After beating the Taurus Demon, you'll walk along the castle walls for a bit and almost immediately get killed by a dragon from off screen that you couldn't possibly see coming. I've heard some stupid arguments defending this part too, claiming it can be avoided and that you should know it's coming because there's a black scorch mark on the floor; as if this game was even close to being consistent. You regularly see scorch marks and blood stains that mean nothing, and at some point later in the game can do combat rolls over chasms, on rickety bridges made of 3 or 4 lashed togther broken lengths of wood and nothing happens. This game does NOT reinforce that hints of danger will be apparent in the textures, and in fact actively reinforces the opposite as you play.
Not only does this dragon attack come out of no-where, it seems tailor made to punish new players by making it so that the souls you've just won for beating the Taurus Demon are lost, and likely unrecoverable. It's not the first time the game will outright steal your rewards off you for progressing, and there's one in particular later in the game that's so disgustingly obtuse that if it was earlier in the game I suspect people would have rage-quit. That boss is Seath The Scaleless, a boss dragon that insta-kills you late in the game in an unavoidable attack very soon after and the bullshit following that encounter is such that I'll give it it's own goddamn section, for now let's continue with this first dragon. My big issue with this dragon is it doesn't just unfairly kill you, it effectively indicates to the player that they're going the wrong way. By putting an instant death here, they're subconsciously telling the player, "go somewhere else", which is a problem as the only way to progress is across this castle wall. Getting past this dragon feels like sequence breaking, it feels like you're cheating as you have to lure the dragon down onto the wall in order to get past into Undead Parish. Beyond the dragon there's a tower with a black knight at the top, positioned in such a way that it will almost certainly attack you from off screen as soon as you get to the top and kill you. This means that following the Taurus Demon we've had two bullshit moments in quick succession. These are moments after the demon, but you'll potentially spend hours pissing about here, dying multiple times, or getting lost on the off-shoot paths thinking the dragon is supposed to indicate a no-go area. This isn't fun and just create this, "where the fuck do I go now", feeling that ruins games based on exploration.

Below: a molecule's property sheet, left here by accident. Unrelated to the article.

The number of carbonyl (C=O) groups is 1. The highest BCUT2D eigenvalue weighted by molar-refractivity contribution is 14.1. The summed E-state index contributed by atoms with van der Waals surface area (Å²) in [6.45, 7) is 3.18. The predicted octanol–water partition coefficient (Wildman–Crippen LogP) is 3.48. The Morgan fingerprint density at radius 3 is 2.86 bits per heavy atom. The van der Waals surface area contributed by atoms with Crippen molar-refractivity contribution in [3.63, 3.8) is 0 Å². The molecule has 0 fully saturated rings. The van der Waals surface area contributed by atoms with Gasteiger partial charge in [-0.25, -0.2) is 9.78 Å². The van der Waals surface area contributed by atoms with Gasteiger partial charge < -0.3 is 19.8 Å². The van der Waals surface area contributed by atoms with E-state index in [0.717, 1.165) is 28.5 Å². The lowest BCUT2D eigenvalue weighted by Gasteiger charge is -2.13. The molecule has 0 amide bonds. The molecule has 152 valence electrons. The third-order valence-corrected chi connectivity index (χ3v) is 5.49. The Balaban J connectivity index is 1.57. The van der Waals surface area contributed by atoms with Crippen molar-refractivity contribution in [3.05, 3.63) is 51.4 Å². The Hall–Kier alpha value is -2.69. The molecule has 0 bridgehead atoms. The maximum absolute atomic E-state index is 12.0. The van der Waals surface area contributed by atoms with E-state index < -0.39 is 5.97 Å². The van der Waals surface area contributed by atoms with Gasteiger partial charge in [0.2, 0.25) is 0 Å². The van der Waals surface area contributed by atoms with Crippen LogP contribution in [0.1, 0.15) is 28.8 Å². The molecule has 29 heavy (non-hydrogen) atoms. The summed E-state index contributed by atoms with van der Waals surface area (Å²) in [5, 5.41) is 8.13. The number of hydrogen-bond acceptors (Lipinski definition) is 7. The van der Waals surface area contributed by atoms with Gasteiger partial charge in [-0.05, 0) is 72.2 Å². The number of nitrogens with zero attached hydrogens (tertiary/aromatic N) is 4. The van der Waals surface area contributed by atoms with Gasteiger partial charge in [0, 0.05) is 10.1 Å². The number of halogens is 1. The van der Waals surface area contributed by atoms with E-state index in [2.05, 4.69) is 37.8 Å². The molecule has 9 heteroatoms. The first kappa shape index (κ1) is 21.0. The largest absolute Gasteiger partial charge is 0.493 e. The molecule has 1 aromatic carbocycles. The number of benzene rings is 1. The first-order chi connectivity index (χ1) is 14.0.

Getting beyond these moments though will lead you quite well into the blacksmith and back around to Firelink Shrine which we've looped back to a couple of times now. The way these first areas link back and criss-cross with firelink shrine is really well done and it does create a sense of exploration and gives the player a real feel for the world geometry. This is the one good thing this game pulls off, and it's something the sequel completely fucks up, but that's for another time. The Heavy Knight in this area, as well as some of the other enemies will drop items uses to upgrade your weapon, and the fact that the blacksmith is so obvious encourages you to upgrade before facing the next area boss; the Bell Gargoyles. They act as a progression gate, because you need to have upgraded your weapons and spent some souls before facing them to stand a reasonable chance of beating them. They're a significant difficulty spike and that's no bad thing but sadly they highlight a completely different flaw in the game which I'll go into detail in next time, which is game balance. Before that though, there's more bullshit moments to highlight.
Once you've finished the Bell Gargoyles off you'll go up, ring the first bell, head back down to Firelink Shrine where you speak to the mincing prick by the fire and he asks "...was it you" as if he didn't really care if you did the whole bell ringing. Then he tells you, "don't stop now. Only one more, but it's going to be suicide", in the same campy and irritating voice, followed by another stupid laugh. Clearly this NPC doesn't actually care if I do the mission, and he seems to want you to fail. He finds it funny. To go back to the first point; why would you be motivated to do anything when this is how the NPCs act? But enough of that, we're now heading down towards the second bell and another bullshit moment the Capra Demon.
This boss hits you 1.3 seconds after you move through the fog gate. You need to know this is coming, and even if you block or dodge you risk being hit by the dogs that are with him, or being caught pinned up against the wall. There's also an annoying tree that blocked the camera. This boss is cheap to the extreme and requires you to fight him in one of the most cramped areas. This leads you to open up the aqueduct shortcut and you're again back at Firelink Shrine. I re-iterate, this criss-cross level design is really good and the one thing I commend 'Dark Souls' for. Once back the mincing prick (or Crestfallen Warrior as everyone else calls him) will hint that you can return to the Asylum and this is where you get yet more bullshit moments. There's basic hollows that have a previously unseen flurry attack which does massive damage that will probably kill you your first time, but if it doesn't the stone floor following them gives way and you take fall damage which is also likely to kill you, all before facing the Stray Demon boss; so this entire section is designed to kill the player in the most unfair way possible. Honestly at this point I think I've made my point about the bullshit moments in this game so let's move on to level design because getting back to the Asylum is a goddamn mess.